Justice Clarence Thomas and the Original Meaning of the Commerce Clause

At the Social Science Research Network, Claremont McKenna College professor Ralph A. Rossum has posted his fascinating University of Detroit Mercy Law Review article “Clarence Thomas’s Originalist Understanding of the Interstate, Negative, and Indian Commerce Clauses.” Here’s a sample from the abstract:

During his twenty years on the Supreme Court, Justice Clarence Thomas has pursued an original understanding approach to constitutional interpretation. He has been unswayed by the claims of precedent — by the gradual build-up of interpretations that, over time, completely distort the original understanding of the constitutional provision in question and lead to muddled decisions and contradictory conclusions. Like too many layers of paint on a delicately crafted piece of furniture, precedent based on precedent — focusing on what the Court said the Constitution means in past cases as opposed to focusing on what the Constitution actually means — hides the constitutional nuance and detail he wants to restore. Thomas is unquestionably the Justice who is most willing to reject this build-up, this excrescence, and to call on his colleagues to join him in scraping away past precedent and getting back to bare wood — to the original understanding of the Constitution.

The Commerce Clause is of course also central to the Supreme Court's looming decision on the constitutionality of the Patient Protection and Affordable Care Act. Whatever else that ruling holds in store, I think it's very safe to say we can expect Thomas to pen a powerful concurrence or dissent laying out in detail why the individual mandate violates the Constitution's original meaning.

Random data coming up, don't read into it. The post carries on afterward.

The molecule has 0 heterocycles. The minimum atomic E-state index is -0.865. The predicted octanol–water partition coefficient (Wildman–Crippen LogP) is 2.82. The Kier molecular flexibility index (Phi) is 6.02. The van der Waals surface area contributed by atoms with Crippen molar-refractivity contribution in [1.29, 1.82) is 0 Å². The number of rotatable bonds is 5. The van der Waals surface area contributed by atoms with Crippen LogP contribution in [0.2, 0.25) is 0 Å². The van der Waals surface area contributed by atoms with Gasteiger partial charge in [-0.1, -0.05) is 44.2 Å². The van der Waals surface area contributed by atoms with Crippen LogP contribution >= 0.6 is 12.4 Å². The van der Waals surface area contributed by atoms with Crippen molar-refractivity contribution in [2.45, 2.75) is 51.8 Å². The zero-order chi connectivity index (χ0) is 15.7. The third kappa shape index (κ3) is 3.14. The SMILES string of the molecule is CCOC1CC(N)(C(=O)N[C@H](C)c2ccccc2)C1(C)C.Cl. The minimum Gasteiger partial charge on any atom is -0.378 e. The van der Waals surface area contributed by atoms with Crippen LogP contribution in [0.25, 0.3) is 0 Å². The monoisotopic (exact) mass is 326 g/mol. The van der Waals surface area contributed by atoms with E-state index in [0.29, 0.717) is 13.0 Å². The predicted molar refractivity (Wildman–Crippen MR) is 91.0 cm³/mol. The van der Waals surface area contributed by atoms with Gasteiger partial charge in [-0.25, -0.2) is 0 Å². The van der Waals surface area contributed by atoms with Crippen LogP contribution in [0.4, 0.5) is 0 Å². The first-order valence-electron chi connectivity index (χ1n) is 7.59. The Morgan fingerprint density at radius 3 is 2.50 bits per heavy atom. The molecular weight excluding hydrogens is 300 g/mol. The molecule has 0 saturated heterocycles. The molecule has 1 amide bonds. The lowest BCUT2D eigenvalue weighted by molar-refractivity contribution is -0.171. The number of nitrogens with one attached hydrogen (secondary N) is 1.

For Reason's coverage of Thomas' originalist jurisprudence, go here.

(Thanks to The Originalism Blog for the link.)

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  • Whiterun Guard||

    He just doesn't look right without Detective Riggs standing nearby.

  • Citizen Nothing||

    He's gettin' too old for this shit.

  • CockGobbla||

    No way ObamaCare lives. No way.

  • Citizen Nothing||

    So he's like the Homer Formby of the SCOTUS?

  • Rasilio||

    Yes but the real question is whether the original Constitution had pubic hair on it.

    Seriously though originalist intent may be preferable to what we have now but it is hardly a panacea for the problems in our government nor will it lead to some sort of minarchist utopia.

  • R C Dean||

    True enough, I suppose, Rasilio.

    Although I suspect that if we woke up tomorrow morning in a country governed according to the Constitution as written, you would think you were in some kind of minarchist utopia.

  • Keith3D||

    The good may be preferable to the bad, but it is hardly a perfect.

  • ant1sthenes||

    Sort of makes sense that a black man would hold precedent as less important, considering Brown v. Board of Education overturned decades-old precedent from Plessy v. Ferguson.

  • mad libertarian guy||

    But, according to the left, he isn't black. He's an Uncle Tom house nigger who's filled with self hatred.

  • Juice||

    They really should have put the words "commerce that crosses state lines" in there.

  • James Anderson Merritt||

    Reading this article, I have visions of TV commercial for Thomas' Restorative Oil, in which kindly craftsman, Uncle Clarence, shows us how to restore that revolutionary-era antique furniture to its full glory by stripping off those layers of precedent -- er, I mean paint -- with his patented "originalist" formula oil.

  • Alex the wolf||

    Clarence Thomas is a hero


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